Money doesn't buy happiness, round 18374
Once you are earning £25,000 and upwards, he ventures, and yourbasicneeds for food, shelter and healthcare are covered, money becomes increasingly irrelevant to genuine happiness. By the time you reach Bill Gates's level the difference is probably negligible. If you want to raise your happiness level, he says, spend your money on experiences (a safari/Himalayan trekking/a concert) rather than a Rolex, a yacht or a Ferrari because they will bring you more joy in the long run.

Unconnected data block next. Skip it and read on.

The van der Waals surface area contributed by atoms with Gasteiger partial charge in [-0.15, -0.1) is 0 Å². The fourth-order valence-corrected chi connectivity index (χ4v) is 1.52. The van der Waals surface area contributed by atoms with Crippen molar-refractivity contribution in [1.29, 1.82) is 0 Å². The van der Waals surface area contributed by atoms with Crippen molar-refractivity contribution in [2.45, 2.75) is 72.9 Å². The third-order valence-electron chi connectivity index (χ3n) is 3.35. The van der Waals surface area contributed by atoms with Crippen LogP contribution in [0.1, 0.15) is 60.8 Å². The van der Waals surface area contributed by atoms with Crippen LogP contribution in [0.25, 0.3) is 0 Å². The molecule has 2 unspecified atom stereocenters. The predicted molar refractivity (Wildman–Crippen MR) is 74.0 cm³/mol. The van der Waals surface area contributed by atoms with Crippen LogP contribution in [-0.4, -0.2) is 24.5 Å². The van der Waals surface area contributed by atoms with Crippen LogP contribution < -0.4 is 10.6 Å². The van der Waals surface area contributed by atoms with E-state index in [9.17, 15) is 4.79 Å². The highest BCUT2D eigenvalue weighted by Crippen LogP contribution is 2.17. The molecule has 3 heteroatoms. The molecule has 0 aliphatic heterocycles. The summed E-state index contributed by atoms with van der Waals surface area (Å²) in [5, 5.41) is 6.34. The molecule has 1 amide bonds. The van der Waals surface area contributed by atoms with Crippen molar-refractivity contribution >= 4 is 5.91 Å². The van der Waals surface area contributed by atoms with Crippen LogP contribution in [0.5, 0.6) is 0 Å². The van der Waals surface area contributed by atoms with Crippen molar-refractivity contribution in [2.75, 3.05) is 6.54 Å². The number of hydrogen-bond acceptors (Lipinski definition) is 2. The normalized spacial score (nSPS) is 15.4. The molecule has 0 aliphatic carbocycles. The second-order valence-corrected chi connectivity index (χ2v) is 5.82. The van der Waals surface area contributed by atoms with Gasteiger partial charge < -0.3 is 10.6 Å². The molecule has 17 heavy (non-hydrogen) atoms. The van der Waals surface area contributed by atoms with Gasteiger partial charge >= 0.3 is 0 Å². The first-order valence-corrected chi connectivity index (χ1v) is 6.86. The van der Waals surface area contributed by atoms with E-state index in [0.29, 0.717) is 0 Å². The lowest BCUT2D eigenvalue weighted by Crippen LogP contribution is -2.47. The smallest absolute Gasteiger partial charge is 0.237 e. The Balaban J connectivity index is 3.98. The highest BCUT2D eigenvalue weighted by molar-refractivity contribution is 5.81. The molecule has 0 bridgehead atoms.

There are psychological reasons for this. Material possessions are vulnerable to the "hedonic treadmill", says Montier, whereas experiences are not. In other words, we quickly get used to new things and they become part of our norm. "We might get a new fast car and at first be out washing it every weekend but six months later we have become accustomed to it, the kids have scuffed up the seats in the back and the boot is full of dog hairs," he says. "This is hedonic adaptation at work . . . material possessions are likely to be assimilated relatively fast."